These later prose castaways have been taken from a variety of sources, mainly notebooks and pieces of scrap paper dating from the 1980s and 1990s, and reproduced with minor alterations and fresh titles unless otherwise indicated. They are intended to provide a reader with some kind of insight into their author’s psyche prior to his becoming a born again Christian in 1993, although they are little more than mere juvenilia.
“On Constant’s Adolphe and the Romantic Mal du Siècle”was based on an essay I wrote around 1983 for my former mentor at university, Dr Margaret Mein, who sadly died in 2008, and who features as Dr Elizabeth Lang in various memoirs and romans à clef of mine. It concerns the protagonist of Benjamin Constant’s famous 1816 novel “Adolphe”, made into a movie in 2002, with Stanislas Mehar as the titular anti-hero, and Isabelle Adjani as Ellénore, the married woman he takes as his mistress.
Constant’s novel is in the classic proto-Romantic tradition of Goethe’s “The Sorrows of the Young Werther (1774), and Chateaubriand’s “René” (1802), in so far as the protagonist is a sufferer from what has been termed Mal du Siècle, a condition producing melancholy, fragility and self-destructiveness among other nihilistic qualities.
It was a condition that was to find special favour among the Romantics, and one of its foremost antecedents was the aforesaid “Werther”, which emerged from the German literary vanguard known as Sturm und Drang, itself an offshoot of Weimar Classicism.
Through the great Romantic movement in the arts, “Werther” exerted an almost immeasurable influence on the evolution of the Western Mind, although it was far from alone in this respect. Chateaubriand has already been mentioned, but Rousseau was if anything even more influential, and much has been made of the Swiss polymath’s impact on the French Revolution, which so inspired the Romantics.
As to its aftermath the infamous Directory, it produced such sartorial monstrosities as the Incroyables, young aristocrats freshly returned from exile. Their affected attitudes and outlandish fopperies could be said to have provided a foretaste of the entire Romantic decadence, which began in the Paris of the 1830s, and to some extent perhaps it lingers to this day in the shape of such shadowy subcultures as the Goths and Steampunks.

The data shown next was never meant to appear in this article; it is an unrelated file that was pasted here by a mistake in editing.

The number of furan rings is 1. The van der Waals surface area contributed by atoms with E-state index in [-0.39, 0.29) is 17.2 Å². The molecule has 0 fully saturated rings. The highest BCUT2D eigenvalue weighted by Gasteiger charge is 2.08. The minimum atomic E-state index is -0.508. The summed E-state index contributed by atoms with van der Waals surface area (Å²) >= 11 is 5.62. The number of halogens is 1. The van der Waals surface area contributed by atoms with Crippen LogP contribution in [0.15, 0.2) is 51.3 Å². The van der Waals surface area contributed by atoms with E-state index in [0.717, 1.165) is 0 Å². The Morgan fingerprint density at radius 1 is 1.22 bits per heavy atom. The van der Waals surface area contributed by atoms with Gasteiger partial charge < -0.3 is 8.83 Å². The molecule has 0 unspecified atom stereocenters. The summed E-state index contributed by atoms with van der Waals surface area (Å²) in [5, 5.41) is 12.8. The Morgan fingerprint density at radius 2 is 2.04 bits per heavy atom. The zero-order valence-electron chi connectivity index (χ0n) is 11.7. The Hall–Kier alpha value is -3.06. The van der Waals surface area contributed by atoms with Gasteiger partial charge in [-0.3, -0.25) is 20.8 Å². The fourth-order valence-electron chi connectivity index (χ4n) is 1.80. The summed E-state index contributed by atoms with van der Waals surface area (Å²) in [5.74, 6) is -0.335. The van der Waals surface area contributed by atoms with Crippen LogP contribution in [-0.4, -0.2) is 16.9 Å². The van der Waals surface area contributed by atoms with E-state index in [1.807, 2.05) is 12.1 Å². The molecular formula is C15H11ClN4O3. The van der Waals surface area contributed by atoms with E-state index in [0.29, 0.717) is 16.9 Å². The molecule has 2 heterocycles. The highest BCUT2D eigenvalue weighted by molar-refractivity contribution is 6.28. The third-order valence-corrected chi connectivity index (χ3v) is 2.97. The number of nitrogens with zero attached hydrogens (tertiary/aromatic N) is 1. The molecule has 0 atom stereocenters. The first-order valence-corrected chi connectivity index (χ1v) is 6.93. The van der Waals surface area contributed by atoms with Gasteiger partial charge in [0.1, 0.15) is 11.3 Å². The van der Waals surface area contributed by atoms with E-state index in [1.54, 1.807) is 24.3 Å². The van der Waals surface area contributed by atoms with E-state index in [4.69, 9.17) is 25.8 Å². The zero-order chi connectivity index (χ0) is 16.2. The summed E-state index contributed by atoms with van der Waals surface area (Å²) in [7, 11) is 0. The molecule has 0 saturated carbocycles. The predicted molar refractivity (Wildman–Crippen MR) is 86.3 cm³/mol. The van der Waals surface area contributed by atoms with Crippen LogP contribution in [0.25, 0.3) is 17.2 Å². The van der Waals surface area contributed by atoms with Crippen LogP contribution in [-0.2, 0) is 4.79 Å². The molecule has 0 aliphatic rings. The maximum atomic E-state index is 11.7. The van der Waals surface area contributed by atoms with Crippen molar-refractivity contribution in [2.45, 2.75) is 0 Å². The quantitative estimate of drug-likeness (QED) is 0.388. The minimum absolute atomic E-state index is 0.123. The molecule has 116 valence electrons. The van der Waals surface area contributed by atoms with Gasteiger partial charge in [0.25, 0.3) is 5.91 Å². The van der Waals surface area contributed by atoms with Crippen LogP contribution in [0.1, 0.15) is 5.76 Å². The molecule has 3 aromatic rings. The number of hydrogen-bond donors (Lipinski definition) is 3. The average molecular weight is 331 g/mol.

With such figures as Werther, René and Adolphe as its inspiration, Romanticism openly exalted melancholy as the natural state of sensitive and creative youth. Such a development was hardly novel, for after all, the Bible clearly states that there is nothing new under the sun, but it was surely unprecedented in its intensity, and I’d have no hesitation in labelling it tragic as a result. In terms of my own pre-Christian self, it was almost overwhelmingly powerful; and so since becoming a Christian, I’ve felt convicted to repeatedly expose it as not only erroneous but potentially lethal.
Who knows what harm it did me; to say nothing of the millions of young people it’s affected through such scions of Romanticism as the Decadent and Symbolist Movements, German Expressionism, Dadaism and Surrealism, the Beat Generation and the Rock and Roll phenomenon.
To mercifully cut a long rant short…God never intended for the young to be full of sorrow, which is not to downplay genuine major depression. As a possible sufferer myself, I’d never do that. However, while old age is all too often a source of deep remorse for follies past, youth sweet precious youth provides a person with almost unlimited opportunities for the elimination of regret, which is one of the saddest conditions known to Man.
In time though, those opportunities end…so to any young person reading this, I can only urge them to turn to the God of Isaac, Jacob and Israel, who in His Holy Word urged His people to seek ”life in all its abundance, in all its fullness…”
“The Bitter-Sweet Fruits of Andre Gide” was based on an essay, probably written in my final year at Westfield College, University of London, where I studied the works of Andre Gide with the aforementioned Dr Mein. It was photocopied so badly I was barely able to decipher what I’d originally typed, its original having vanished; yet, as is my wont, I’ve made minor grammatical adjustments and heavily edited it, a necessary process given the darkness of the work involved, the ecstatic prose poem, “Les Nourritures Terrestres”, or “The Fruits of the Earth”.
While dating from 1896, at the height of the Franco-British literary decadence, it was evidently rediscovered in the 1920s, an era very similar to the Yellow Nineties in so many respects, and to some extent also, the Swinging Sixties.
It’s clear from the tone of the essay, although not so much from the sanitised version it has to be said, that I at least partly approved of the work’s subversion of traditional Judaeo-Christian morality, while the same could by no means be said of Gide, the product of a deeply pious Huguenot Protestant upbringing.
And the “Fruits” stood in marked contrast to his first published work, “The Notebooks of André Walter”, for both the latter and the later “Straight is the Gate” are anatomisations of Christian self-abnegation, specifically with respect to his troubled love for his devout Christian cousin Madeleine, who went on to become his wife, and perhaps the one and only true love of his life.
The character of Ménalque, who acts as a mentor to the protagonist Nathanael in “The Fruits” was allegedly based on Oscar Wilde, whom Gide first met, in the company of his companion the poet Lord Alfred Douglas, in Paris in 1891. And while he is relatively sympathetic in the earlier work, when he reappears in “The Immoralist” in 1902, he is infinitely less so. This is significant given that the latter was written by Gide as a warning against the excesses extolled in “The Fruits”.